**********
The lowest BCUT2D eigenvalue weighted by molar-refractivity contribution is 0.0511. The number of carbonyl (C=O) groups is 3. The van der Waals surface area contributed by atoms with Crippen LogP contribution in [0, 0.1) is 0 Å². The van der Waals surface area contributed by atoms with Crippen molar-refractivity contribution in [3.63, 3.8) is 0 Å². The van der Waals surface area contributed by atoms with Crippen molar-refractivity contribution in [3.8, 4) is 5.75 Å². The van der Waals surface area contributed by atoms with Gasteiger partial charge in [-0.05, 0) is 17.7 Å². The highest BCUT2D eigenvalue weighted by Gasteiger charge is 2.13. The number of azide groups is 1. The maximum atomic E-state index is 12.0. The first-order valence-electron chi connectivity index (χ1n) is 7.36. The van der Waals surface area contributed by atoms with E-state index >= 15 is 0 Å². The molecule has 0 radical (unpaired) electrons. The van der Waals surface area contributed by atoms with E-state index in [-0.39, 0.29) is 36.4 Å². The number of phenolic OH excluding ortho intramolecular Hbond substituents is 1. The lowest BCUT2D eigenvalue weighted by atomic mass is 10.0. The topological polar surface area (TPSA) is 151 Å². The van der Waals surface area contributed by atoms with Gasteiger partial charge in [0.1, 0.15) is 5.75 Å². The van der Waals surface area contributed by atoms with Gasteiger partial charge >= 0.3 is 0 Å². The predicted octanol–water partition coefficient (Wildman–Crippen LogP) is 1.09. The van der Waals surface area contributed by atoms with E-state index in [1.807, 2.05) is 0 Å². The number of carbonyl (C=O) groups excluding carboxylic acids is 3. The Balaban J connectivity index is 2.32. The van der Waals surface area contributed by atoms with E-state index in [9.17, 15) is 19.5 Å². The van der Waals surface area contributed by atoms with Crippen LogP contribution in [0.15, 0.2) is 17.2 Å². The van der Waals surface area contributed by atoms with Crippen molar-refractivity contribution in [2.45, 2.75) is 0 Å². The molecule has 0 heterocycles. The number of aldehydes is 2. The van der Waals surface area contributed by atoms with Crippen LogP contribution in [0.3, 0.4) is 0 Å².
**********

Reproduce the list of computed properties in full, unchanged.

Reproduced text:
The lowest BCUT2D eigenvalue weighted by molar-refractivity contribution is 0.0511. The number of carbonyl (C=O) groups is 3. The van der Waals surface area contributed by atoms with Crippen LogP contribution in [0, 0.1) is 0 Å². The van der Waals surface area contributed by atoms with Crippen molar-refractivity contribution in [3.63, 3.8) is 0 Å². The van der Waals surface area contributed by atoms with Crippen molar-refractivity contribution in [3.8, 4) is 5.75 Å². The van der Waals surface area contributed by atoms with Gasteiger partial charge in [-0.05, 0) is 17.7 Å². The highest BCUT2D eigenvalue weighted by Gasteiger charge is 2.13. The number of azide groups is 1. The maximum atomic E-state index is 12.0. The first-order valence-electron chi connectivity index (χ1n) is 7.36. The van der Waals surface area contributed by atoms with E-state index >= 15 is 0 Å². The molecule has 0 radical (unpaired) electrons. The van der Waals surface area contributed by atoms with E-state index in [-0.39, 0.29) is 36.4 Å². The number of phenolic OH excluding ortho intramolecular Hbond substituents is 1. The lowest BCUT2D eigenvalue weighted by atomic mass is 10.0. The topological polar surface area (TPSA) is 151 Å². The van der Waals surface area contributed by atoms with Gasteiger partial charge in [0.1, 0.15) is 5.75 Å². The van der Waals surface area contributed by atoms with Gasteiger partial charge >= 0.3 is 0 Å². The predicted octanol–water partition coefficient (Wildman–Crippen LogP) is 1.09. The van der Waals surface area contributed by atoms with E-state index in [1.807, 2.05) is 0 Å². The number of carbonyl (C=O) groups excluding carboxylic acids is 3. The Balaban J connectivity index is 2.32. The van der Waals surface area contributed by atoms with E-state index in [9.17, 15) is 19.5 Å². The van der Waals surface area contributed by atoms with Crippen LogP contribution in [0.15, 0.2) is 17.2 Å². The van der Waals surface area contributed by atoms with Crippen molar-refractivity contribution in [2.45, 2.75) is 0 Å². The molecule has 0 heterocycles. The number of aldehydes is 2. The van der Waals surface area contributed by atoms with Crippen LogP contribution in [0.3, 0.4) is 0 Å².